Antipsychotics. Second-line pharmacotherapy for anxiety becomes first line in bipolar patients with anxiety disorder. Specifically, studies of atypical antipsychotics such as quetiapine(Drug information on quetiapine) have shown that these agents reduce anxiety in social anxiety disorder and GAD.13 Although the patients recruited for these studies did not have a mood disorder, quetiapine monotherapy (300 to 600 mg/d) significantly reduced anxiety and depressive symptoms in patients with bipolar disorder.14 Quetiapine may be of questionable benefit in patients with PTSD. While open-label, uncontrolled studies support use of this agent for PTSD, there were more early discontinuations with quetiapine than with prazosin and, thus, long-term benefit was lost.15,16
At doses below 4 mg/d, risperidone(Drug information on risperidone) does not appear to be helpful for the treatment of anxiety symptoms in patients with bipolar disorder.17 Augmentation of mood stabilizer treatment with risperidone was also ineffective.18
The olanzapine(Drug information on olanzapine)/fluoxetine combination is approved for the treatment of bipolar depression. It may be useful in the treatment of comorbid anxiety as well. However, olanzapine alone has minimal effect.19
Anticonvulsants. There are no randomized controlled trials that examine the use of anticonvulsants for the anxiety component in bipolar patients. However, anticonvulsants appear to have a small effect in reducing anxiety. In a small open-label study, more than 40% of patients with GAD (without mood disturbance) saw at least a 50% improvement in symptoms with valproate(Drug information on valproate).20 Similarly, modest benefit was seen in a group of patients with PTSD who received divalproex in an open-label study.21 Unfortunately, when the effect size is small in open-label studies, it suggests that results of blinded studies are likely to be negative.
Alternative agents. Gabapentin(Drug information on gabapentin) has been shown to be effective for social phobia in a randomized placebo-controlled trial.22 This effect on anxiety is probably what underlies the early reports of gabapentin efficacy in bipolar disorder. The related anticonvulsant, pregabalin(Drug information on pregabalin), is also useful in social phobia and GAD at higher doses (approximately 600 mg/d).23 These agents have not been studied in bipolar patients with anxiety but are probably safe to use in this patient population.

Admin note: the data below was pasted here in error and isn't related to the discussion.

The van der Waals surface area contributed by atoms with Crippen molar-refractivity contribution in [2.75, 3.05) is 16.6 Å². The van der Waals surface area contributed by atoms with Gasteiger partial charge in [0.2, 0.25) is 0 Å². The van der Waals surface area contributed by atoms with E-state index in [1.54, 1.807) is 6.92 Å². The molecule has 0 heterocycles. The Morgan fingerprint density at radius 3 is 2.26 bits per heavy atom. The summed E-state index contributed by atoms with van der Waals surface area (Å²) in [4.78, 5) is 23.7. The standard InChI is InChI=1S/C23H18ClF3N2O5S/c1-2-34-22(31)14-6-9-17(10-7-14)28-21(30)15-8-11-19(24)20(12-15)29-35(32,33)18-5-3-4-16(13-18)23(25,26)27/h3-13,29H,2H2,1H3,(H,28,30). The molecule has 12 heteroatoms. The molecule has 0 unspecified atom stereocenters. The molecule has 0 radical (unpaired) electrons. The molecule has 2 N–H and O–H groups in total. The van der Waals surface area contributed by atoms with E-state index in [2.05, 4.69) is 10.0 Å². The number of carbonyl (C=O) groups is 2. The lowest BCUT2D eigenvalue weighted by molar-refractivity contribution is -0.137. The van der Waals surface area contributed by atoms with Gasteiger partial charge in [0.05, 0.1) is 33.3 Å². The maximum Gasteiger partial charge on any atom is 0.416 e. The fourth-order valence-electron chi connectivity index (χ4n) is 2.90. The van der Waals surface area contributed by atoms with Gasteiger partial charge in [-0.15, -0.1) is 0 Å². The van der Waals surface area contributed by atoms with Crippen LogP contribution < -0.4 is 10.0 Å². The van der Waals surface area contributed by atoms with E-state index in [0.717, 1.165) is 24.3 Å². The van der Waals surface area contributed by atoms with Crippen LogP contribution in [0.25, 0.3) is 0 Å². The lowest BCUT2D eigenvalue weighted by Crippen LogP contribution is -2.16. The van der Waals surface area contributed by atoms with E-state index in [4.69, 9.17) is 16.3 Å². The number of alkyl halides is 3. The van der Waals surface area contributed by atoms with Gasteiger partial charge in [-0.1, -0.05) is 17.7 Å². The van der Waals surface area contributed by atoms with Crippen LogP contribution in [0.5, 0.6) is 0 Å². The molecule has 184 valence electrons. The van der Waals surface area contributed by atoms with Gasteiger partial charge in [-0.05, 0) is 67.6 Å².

Benzodiazepines are clearly effective in many different types of anxiety disorders. However, their use is problematic, and these agents must be prescribed cautiously.
Nonpharmacological approaches. Psychotherapy may be the treatment of choice for patients with anxiety disorders in general. For example, CBT is as effective as medications in the acute management of panic disorder. Unlike medications, the effect lasts long after treatment has ended.24 However, there are no randomized controlled trials for psychotherapy in bipolar patients who have comorbid anxiety. Nonetheless, therapies such as CBT and relaxation training may be useful in bipolar patients.25
Anxiety disorders are commonly comorbid with bipolar disorder and are responsible for much of the morbidity associated with this condition. Treatment of anxiety can be a challenge, since the mainstay of treatment—serotonergic antidepressants—may adversely affect the course of bipolar disorder. Although other agents are available, there is a dearth of information on the outcomes of anxiety treatment for bipolar patients.
Clinicians generally must apply the results of studies performed in patients who have anxiety disorders without mood disturbance to their bipolar patients. This is a reasonable practice, although it is far from ideal. The field needs more high-quality research studies to define the best practice options in treating patients with comorbid anxiety and bipolar disorders.